Life before discovering .htaccess
In late 2001 I thought I was going to be retrenched from my job as a Business Analyst
at a dot-com that did not
dot-bomb in March 2000
I'd had various IT jobs over the previous 25 years ranging from
programmer to DB2 DBA to "consultant" (whatever that means).
I was sick of working for large utilities etc so I started
to look around at something different to do. I dreamt up (literally) the name
of my business, found that the Australian website address was available,
registered the business name and applied for the trademark ... and then I
realised that I needed to work out what I actually wanted to do!
So I bought a chunk of web space (from a company with a very Australian name - which later
turned out to sell cheap unreliable non-Australian hosting) and continued to
wait to be retrenched. I put up a page saying "Under Construction" (which at the time
was no mean feat) and got on with my day job.....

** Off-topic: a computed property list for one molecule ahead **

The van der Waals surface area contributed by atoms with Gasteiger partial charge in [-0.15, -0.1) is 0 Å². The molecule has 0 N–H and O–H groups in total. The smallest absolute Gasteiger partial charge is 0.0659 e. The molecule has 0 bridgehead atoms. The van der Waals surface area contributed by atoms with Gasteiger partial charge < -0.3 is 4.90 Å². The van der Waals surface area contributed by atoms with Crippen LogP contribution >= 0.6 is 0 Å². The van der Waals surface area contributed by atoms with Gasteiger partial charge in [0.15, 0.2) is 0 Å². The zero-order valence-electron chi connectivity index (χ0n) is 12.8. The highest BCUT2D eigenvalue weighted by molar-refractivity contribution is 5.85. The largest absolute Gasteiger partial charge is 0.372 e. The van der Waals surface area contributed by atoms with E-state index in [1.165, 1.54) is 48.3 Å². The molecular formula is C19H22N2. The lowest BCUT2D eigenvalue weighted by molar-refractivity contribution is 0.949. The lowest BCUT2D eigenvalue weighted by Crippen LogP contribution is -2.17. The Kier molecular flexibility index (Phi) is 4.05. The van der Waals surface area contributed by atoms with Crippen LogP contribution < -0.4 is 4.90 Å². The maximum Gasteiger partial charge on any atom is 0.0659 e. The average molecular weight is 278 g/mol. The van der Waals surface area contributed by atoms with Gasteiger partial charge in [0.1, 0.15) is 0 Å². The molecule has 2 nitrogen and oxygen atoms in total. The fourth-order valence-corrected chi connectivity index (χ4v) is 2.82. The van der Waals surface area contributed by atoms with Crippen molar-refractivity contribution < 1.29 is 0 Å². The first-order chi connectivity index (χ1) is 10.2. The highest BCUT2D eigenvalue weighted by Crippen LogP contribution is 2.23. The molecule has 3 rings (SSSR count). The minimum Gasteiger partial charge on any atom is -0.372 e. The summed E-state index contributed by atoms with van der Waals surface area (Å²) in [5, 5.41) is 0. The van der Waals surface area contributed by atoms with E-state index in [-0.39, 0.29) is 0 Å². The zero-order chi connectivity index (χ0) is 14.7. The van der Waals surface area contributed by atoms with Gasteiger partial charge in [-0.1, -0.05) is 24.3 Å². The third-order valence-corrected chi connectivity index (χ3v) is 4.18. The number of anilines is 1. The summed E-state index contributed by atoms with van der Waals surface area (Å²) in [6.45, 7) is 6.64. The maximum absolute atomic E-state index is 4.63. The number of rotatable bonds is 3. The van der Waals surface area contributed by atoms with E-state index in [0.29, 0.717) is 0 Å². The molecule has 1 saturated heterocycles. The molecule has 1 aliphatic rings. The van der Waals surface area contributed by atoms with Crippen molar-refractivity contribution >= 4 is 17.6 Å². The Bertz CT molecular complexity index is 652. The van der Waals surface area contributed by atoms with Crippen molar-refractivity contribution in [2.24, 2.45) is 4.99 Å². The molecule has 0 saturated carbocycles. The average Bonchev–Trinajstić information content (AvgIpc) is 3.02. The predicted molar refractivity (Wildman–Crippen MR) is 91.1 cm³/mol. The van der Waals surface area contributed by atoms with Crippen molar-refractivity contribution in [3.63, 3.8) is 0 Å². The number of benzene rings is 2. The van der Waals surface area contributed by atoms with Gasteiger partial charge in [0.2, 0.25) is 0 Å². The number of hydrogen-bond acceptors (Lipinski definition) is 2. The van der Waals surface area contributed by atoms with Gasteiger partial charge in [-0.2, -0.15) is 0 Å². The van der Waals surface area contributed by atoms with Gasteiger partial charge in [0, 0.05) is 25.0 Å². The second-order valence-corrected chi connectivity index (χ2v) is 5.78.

Rule 1: There's no such thing as a stupid question
The one useful webmasterish thing I did in that year was ask the web hosting company about their
reseller / affiliate programs. I also did a little research (more of that on subsequent pages)
and in the process I discovered that the company, despite its
very Australian name, did not use any Australian based machines (although getting this
information was like
getting teeth out of a hen). I also found out that they were not very open to negotiation.
I have learnt that many people in this business will happily misinform you through omission,
happily leading you to make incorrect assumptions.
The net is a lot more competetive these days
and I've found that by spending the time to ask questions (and remember the answers), providers
will either give up on you (in which case they're probably not too keen about providing service
and I'm better off without them) or they will tolerate the odd question - asked in ignorance - in which
case they are useful to be in business with.
That said, the margins these days are minimal and, as such, no-one who's seriously in business
likes time wasters (hence - remember the answers).